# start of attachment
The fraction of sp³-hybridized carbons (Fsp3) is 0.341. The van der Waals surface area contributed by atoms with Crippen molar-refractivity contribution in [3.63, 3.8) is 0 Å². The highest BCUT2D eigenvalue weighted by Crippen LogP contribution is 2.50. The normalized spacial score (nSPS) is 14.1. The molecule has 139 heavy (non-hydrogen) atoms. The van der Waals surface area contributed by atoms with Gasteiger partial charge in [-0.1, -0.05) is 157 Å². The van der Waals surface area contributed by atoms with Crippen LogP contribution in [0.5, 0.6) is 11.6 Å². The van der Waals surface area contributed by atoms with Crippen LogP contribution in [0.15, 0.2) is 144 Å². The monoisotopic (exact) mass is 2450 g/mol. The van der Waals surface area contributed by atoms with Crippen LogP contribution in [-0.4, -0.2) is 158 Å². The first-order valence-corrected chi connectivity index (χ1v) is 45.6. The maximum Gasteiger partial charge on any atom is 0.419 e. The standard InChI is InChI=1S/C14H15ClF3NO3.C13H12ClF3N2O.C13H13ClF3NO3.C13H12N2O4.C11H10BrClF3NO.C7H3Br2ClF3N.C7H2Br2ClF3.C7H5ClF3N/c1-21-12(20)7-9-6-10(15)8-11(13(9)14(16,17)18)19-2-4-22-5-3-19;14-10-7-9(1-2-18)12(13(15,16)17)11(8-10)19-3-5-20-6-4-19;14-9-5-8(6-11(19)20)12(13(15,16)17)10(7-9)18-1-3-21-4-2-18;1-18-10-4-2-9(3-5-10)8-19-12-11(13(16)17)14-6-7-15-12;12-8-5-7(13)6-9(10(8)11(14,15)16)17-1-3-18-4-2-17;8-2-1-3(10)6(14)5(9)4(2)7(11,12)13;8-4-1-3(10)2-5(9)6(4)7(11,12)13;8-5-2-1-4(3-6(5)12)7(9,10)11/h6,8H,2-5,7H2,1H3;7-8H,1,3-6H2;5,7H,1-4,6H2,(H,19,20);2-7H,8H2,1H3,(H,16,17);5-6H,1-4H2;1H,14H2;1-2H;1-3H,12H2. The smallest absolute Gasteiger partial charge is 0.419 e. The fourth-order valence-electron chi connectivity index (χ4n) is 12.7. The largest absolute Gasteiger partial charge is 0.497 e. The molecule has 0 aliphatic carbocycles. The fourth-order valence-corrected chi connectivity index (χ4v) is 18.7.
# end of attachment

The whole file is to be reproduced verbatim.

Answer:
The fraction of sp³-hybridized carbons (Fsp3) is 0.341. The van der Waals surface area contributed by atoms with Crippen molar-refractivity contribution in [3.63, 3.8) is 0 Å². The highest BCUT2D eigenvalue weighted by Crippen LogP contribution is 2.50. The normalized spacial score (nSPS) is 14.1. The molecule has 139 heavy (non-hydrogen) atoms. The van der Waals surface area contributed by atoms with Gasteiger partial charge in [-0.1, -0.05) is 157 Å². The van der Waals surface area contributed by atoms with Crippen LogP contribution in [0.5, 0.6) is 11.6 Å². The van der Waals surface area contributed by atoms with Crippen LogP contribution in [0.15, 0.2) is 144 Å². The monoisotopic (exact) mass is 2450 g/mol. The van der Waals surface area contributed by atoms with Crippen LogP contribution in [-0.4, -0.2) is 158 Å². The first-order valence-corrected chi connectivity index (χ1v) is 45.6. The maximum Gasteiger partial charge on any atom is 0.419 e. The standard InChI is InChI=1S/C14H15ClF3NO3.C13H12ClF3N2O.C13H13ClF3NO3.C13H12N2O4.C11H10BrClF3NO.C7H3Br2ClF3N.C7H2Br2ClF3.C7H5ClF3N/c1-21-12(20)7-9-6-10(15)8-11(13(9)14(16,17)18)19-2-4-22-5-3-19;14-10-7-9(1-2-18)12(13(15,16)17)11(8-10)19-3-5-20-6-4-19;14-9-5-8(6-11(19)20)12(13(15,16)17)10(7-9)18-1-3-21-4-2-18;1-18-10-4-2-9(3-5-10)8-19-12-11(13(16)17)14-6-7-15-12;12-8-5-7(13)6-9(10(8)11(14,15)16)17-1-3-18-4-2-17;8-2-1-3(10)6(14)5(9)4(2)7(11,12)13;8-4-1-3(10)2-5(9)6(4)7(11,12)13;8-5-2-1-4(3-6(5)12)7(9,10)11/h6,8H,2-5,7H2,1H3;7-8H,1,3-6H2;5,7H,1-4,6H2,(H,19,20);2-7H,8H2,1H3,(H,16,17);5-6H,1-4H2;1H,14H2;1-2H;1-3H,12H2. The smallest absolute Gasteiger partial charge is 0.419 e. The fourth-order valence-electron chi connectivity index (χ4n) is 12.7. The largest absolute Gasteiger partial charge is 0.497 e. The molecule has 0 aliphatic carbocycles. The fourth-order valence-corrected chi connectivity index (χ4v) is 18.7.